Use of High Powered Laser Pointers Against Aircraft

The number of High-Power Laser green strike incidents on aircraft arriving or departing Honiara International Airport at night is increasing. Pilots report a number of laser strikes either on departure or approach to the airport. Some of the reported incidents took place immediately after take-off, and probably before the pilots had fully transitioned onto instrument flight or when the aircraft is established on approach to the runway. The latest laser incidents were recorded on 28 October 2018 with sources coming from Point Cruz and Lungga/Burscreek areas.

Direct eye exposure to one of these laser beams can result in momentary “flash blindness” for the pilots at a critical stage of the aircraft approach or departure. Nevertheless, the dazzling effect on the eye can be a major distraction, particularly in high work-load situations.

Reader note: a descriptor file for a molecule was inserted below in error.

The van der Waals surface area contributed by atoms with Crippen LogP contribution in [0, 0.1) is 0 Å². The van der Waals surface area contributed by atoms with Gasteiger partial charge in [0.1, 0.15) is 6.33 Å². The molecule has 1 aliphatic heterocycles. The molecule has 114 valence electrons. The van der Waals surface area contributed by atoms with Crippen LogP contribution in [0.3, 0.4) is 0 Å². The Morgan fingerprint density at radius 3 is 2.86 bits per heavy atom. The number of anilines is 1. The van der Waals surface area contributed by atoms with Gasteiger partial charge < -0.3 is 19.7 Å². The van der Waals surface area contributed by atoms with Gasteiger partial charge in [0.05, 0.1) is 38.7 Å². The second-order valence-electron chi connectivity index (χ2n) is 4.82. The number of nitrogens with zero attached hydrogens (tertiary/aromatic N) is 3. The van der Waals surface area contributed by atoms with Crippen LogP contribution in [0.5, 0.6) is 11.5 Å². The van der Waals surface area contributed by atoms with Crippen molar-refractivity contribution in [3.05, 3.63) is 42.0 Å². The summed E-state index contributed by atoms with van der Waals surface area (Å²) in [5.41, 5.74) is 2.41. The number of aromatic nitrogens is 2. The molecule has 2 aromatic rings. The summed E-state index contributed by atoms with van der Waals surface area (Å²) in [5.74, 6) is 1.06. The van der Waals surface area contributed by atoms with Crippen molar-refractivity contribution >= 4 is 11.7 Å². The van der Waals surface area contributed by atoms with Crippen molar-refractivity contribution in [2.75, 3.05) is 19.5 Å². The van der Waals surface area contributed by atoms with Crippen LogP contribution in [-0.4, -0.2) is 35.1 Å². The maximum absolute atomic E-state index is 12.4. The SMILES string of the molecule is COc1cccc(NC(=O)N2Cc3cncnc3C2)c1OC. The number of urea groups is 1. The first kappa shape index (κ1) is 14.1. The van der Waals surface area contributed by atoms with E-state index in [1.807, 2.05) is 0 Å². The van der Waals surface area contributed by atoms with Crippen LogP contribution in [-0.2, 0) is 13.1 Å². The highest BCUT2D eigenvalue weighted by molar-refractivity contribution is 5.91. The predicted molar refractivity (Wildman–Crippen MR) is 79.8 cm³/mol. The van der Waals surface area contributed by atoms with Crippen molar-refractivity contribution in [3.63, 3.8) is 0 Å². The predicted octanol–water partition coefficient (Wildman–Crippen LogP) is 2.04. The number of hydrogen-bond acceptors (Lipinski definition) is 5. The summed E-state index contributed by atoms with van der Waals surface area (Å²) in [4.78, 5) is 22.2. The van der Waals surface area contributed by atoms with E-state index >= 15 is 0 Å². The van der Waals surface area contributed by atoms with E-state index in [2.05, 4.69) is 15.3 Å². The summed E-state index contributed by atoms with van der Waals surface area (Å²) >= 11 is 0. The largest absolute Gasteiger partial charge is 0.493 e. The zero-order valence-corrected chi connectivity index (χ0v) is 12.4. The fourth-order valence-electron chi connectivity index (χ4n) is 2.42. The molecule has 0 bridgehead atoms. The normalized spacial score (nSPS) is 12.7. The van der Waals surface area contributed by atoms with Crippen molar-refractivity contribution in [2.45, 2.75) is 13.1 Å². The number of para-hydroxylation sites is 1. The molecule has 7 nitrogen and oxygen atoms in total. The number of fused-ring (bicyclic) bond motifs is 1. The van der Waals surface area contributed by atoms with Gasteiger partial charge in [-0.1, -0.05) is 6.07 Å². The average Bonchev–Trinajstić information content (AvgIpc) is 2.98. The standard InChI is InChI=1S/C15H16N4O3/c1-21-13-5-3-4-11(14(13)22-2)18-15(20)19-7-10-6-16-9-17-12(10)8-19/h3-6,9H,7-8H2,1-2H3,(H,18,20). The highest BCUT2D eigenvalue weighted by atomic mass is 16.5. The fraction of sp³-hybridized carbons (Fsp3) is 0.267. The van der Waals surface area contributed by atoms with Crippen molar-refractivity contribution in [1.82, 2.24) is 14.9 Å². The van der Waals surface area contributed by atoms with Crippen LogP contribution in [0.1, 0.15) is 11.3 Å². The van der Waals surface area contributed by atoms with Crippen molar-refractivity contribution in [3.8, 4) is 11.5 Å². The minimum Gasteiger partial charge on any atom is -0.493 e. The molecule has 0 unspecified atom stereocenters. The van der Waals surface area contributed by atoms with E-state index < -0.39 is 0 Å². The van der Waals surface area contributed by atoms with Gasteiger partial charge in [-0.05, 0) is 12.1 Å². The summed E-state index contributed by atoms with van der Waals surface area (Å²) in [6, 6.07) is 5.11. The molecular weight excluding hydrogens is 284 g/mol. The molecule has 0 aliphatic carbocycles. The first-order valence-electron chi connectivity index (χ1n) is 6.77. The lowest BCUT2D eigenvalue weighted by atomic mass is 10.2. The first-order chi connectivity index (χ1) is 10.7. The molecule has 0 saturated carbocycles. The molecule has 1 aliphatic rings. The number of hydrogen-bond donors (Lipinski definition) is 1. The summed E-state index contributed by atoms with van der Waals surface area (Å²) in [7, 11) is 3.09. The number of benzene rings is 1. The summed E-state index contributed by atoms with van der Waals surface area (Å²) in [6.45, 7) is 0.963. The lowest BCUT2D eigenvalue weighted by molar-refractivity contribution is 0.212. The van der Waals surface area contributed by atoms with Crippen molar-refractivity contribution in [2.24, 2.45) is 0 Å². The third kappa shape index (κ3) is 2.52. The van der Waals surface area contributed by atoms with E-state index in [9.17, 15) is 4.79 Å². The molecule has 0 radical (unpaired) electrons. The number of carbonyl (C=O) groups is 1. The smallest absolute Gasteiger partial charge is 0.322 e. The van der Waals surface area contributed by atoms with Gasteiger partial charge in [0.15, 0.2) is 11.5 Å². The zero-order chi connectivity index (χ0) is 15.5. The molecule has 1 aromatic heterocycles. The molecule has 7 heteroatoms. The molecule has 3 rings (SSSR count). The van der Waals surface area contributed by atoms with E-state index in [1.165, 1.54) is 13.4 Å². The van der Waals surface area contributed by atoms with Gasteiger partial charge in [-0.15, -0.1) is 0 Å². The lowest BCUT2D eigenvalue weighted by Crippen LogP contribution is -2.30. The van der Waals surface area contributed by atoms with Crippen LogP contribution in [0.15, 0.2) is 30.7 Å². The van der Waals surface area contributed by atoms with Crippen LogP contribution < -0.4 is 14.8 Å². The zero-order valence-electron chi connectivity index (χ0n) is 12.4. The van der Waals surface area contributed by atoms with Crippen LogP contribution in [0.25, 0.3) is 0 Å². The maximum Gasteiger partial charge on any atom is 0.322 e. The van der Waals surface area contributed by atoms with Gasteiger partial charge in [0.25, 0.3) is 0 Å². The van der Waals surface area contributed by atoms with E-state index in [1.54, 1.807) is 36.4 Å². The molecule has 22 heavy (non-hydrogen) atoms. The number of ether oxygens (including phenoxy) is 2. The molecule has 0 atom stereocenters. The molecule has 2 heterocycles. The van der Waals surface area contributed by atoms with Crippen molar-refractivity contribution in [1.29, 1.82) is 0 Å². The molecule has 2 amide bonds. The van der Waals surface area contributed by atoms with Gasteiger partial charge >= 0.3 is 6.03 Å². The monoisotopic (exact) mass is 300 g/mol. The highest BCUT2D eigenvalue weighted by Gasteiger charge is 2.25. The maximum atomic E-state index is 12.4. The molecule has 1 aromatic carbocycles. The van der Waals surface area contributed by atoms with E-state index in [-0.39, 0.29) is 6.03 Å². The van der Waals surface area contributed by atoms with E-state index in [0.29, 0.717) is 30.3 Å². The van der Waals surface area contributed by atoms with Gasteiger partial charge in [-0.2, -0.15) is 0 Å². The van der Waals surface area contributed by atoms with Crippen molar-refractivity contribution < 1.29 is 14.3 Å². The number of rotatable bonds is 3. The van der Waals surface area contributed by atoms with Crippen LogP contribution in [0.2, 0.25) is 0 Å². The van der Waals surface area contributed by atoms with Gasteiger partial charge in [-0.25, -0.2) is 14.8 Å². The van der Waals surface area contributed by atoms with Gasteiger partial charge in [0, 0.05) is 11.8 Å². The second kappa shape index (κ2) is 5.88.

The difficulty with locating the culprit is the pilot’s natural reaction to look away from the light source, making it difficult to pinpoint its actual origin. A characteristic of the green laser beam, however, is its visibility even on a clear night. It shows up clearly as a shaft of green light, and this can make it easy for a ground- based observer to track it down without being exposed to its direct glare. Prompt reporting of any instances of aircraft being targeted by a laser beam will assist police in locating the source.

Offenders can be prosecuted under the Solomon Island Civil Aviation ACT 2008 section 213 – an offender so prosecuted may be liable on conviction to a fine not exceeding $300,000 SBD or to imprisonment for a term not exceeding 14 years. A recent prosecution in the USA saw one offender sentenced to 14 years imprisonment.

The public is encouraged to report incidents of laser beams directed at aircrafts to the Authority/RSIPF on 23666.

Remember: Any of your relatives may be on that aircraft hence your support is needed to help address this threat.